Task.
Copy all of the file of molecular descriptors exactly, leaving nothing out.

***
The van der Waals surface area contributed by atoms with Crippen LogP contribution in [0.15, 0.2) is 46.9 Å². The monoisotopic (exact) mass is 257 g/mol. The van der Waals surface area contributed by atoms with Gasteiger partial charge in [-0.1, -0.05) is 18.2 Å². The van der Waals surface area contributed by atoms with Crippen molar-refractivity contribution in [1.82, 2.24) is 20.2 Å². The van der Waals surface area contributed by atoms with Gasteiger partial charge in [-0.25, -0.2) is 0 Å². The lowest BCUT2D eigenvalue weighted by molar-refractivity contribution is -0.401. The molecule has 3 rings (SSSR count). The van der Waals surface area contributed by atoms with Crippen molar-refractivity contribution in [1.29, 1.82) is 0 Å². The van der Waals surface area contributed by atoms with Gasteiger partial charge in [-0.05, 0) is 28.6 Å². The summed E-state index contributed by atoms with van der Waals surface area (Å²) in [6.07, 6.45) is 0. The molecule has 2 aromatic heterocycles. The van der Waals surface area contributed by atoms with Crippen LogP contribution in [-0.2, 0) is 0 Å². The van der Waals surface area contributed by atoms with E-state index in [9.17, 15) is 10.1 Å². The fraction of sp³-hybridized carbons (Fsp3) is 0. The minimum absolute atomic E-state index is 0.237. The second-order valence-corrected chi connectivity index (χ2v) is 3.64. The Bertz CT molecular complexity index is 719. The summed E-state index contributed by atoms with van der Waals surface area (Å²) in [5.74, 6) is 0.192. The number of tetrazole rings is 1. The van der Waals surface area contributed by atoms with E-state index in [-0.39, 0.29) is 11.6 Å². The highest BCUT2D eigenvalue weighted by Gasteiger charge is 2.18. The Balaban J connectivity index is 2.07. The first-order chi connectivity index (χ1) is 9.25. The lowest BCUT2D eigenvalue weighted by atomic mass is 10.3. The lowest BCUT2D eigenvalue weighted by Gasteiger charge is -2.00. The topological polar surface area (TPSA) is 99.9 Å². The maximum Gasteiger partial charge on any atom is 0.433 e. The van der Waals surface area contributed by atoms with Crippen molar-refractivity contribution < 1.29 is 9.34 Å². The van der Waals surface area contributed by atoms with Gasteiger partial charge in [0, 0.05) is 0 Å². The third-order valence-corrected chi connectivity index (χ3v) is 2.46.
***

The van der Waals surface area contributed by atoms with Crippen LogP contribution in [0.15, 0.2) is 46.9 Å². The monoisotopic (exact) mass is 257 g/mol. The van der Waals surface area contributed by atoms with Gasteiger partial charge in [-0.1, -0.05) is 18.2 Å². The van der Waals surface area contributed by atoms with Crippen molar-refractivity contribution in [1.82, 2.24) is 20.2 Å². The van der Waals surface area contributed by atoms with Gasteiger partial charge in [-0.25, -0.2) is 0 Å². The lowest BCUT2D eigenvalue weighted by molar-refractivity contribution is -0.401. The molecule has 3 rings (SSSR count). The van der Waals surface area contributed by atoms with Crippen molar-refractivity contribution in [1.29, 1.82) is 0 Å². The van der Waals surface area contributed by atoms with Gasteiger partial charge in [-0.05, 0) is 28.6 Å². The summed E-state index contributed by atoms with van der Waals surface area (Å²) in [6.07, 6.45) is 0. The molecule has 2 aromatic heterocycles. The van der Waals surface area contributed by atoms with Crippen LogP contribution in [-0.2, 0) is 0 Å². The van der Waals surface area contributed by atoms with E-state index in [9.17, 15) is 10.1 Å². The fraction of sp³-hybridized carbons (Fsp3) is 0. The minimum absolute atomic E-state index is 0.237. The second-order valence-corrected chi connectivity index (χ2v) is 3.64. The Bertz CT molecular complexity index is 719. The summed E-state index contributed by atoms with van der Waals surface area (Å²) in [5.74, 6) is 0.192. The number of tetrazole rings is 1. The van der Waals surface area contributed by atoms with E-state index in [-0.39, 0.29) is 11.6 Å². The highest BCUT2D eigenvalue weighted by Gasteiger charge is 2.18. The Balaban J connectivity index is 2.07. The first-order chi connectivity index (χ1) is 9.25. The lowest BCUT2D eigenvalue weighted by atomic mass is 10.3. The lowest BCUT2D eigenvalue weighted by Gasteiger charge is -2.00. The topological polar surface area (TPSA) is 99.9 Å². The maximum Gasteiger partial charge on any atom is 0.433 e. The van der Waals surface area contributed by atoms with Crippen molar-refractivity contribution < 1.29 is 9.34 Å². The van der Waals surface area contributed by atoms with Gasteiger partial charge in [0, 0.05) is 0 Å². The third-order valence-corrected chi connectivity index (χ3v) is 2.46.